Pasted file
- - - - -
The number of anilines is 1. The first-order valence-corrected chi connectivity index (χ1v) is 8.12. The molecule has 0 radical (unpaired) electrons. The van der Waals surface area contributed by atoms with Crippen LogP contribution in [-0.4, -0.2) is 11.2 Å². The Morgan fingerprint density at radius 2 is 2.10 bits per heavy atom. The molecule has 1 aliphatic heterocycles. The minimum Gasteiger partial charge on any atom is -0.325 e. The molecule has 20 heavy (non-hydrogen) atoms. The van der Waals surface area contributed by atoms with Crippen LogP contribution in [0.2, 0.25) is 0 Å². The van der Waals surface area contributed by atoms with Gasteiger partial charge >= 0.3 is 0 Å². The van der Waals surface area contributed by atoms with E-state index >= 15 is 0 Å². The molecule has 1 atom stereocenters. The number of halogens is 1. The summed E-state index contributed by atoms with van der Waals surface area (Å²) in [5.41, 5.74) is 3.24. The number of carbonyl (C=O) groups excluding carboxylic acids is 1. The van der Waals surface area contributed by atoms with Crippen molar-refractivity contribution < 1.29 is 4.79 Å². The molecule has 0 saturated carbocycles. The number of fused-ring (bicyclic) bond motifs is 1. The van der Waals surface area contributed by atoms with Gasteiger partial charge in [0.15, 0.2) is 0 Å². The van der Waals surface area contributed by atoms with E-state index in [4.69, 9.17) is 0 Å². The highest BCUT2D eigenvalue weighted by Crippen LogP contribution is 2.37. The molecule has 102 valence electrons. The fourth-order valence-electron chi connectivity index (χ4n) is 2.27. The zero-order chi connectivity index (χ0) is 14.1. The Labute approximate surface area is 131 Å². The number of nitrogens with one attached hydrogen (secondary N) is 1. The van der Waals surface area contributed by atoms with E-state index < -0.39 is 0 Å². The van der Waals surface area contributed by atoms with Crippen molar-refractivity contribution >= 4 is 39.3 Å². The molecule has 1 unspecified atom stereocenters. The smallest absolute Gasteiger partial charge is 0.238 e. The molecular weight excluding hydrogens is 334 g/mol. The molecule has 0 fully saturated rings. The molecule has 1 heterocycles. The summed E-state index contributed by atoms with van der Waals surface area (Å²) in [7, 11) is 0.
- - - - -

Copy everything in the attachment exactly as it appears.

The number of anilines is 1. The first-order valence-corrected chi connectivity index (χ1v) is 8.12. The molecule has 0 radical (unpaired) electrons. The van der Waals surface area contributed by atoms with Crippen LogP contribution in [-0.4, -0.2) is 11.2 Å². The Morgan fingerprint density at radius 2 is 2.10 bits per heavy atom. The molecule has 1 aliphatic heterocycles. The minimum Gasteiger partial charge on any atom is -0.325 e. The molecule has 20 heavy (non-hydrogen) atoms. The van der Waals surface area contributed by atoms with Crippen LogP contribution in [0.2, 0.25) is 0 Å². The van der Waals surface area contributed by atoms with Gasteiger partial charge >= 0.3 is 0 Å². The van der Waals surface area contributed by atoms with E-state index >= 15 is 0 Å². The molecule has 1 atom stereocenters. The number of halogens is 1. The summed E-state index contributed by atoms with van der Waals surface area (Å²) in [5.41, 5.74) is 3.24. The number of carbonyl (C=O) groups excluding carboxylic acids is 1. The van der Waals surface area contributed by atoms with Crippen molar-refractivity contribution < 1.29 is 4.79 Å². The molecule has 0 saturated carbocycles. The number of fused-ring (bicyclic) bond motifs is 1. The van der Waals surface area contributed by atoms with Gasteiger partial charge in [0.15, 0.2) is 0 Å². The van der Waals surface area contributed by atoms with E-state index in [4.69, 9.17) is 0 Å². The highest BCUT2D eigenvalue weighted by Crippen LogP contribution is 2.37. The molecule has 102 valence electrons. The fourth-order valence-electron chi connectivity index (χ4n) is 2.27. The zero-order chi connectivity index (χ0) is 14.1. The Labute approximate surface area is 131 Å². The number of nitrogens with one attached hydrogen (secondary N) is 1. The van der Waals surface area contributed by atoms with E-state index < -0.39 is 0 Å². The van der Waals surface area contributed by atoms with Crippen molar-refractivity contribution >= 4 is 39.3 Å². The molecule has 1 unspecified atom stereocenters. The smallest absolute Gasteiger partial charge is 0.238 e. The molecular weight excluding hydrogens is 334 g/mol. The molecule has 0 fully saturated rings. The molecule has 1 heterocycles. The summed E-state index contributed by atoms with van der Waals surface area (Å²) in [7, 11) is 0.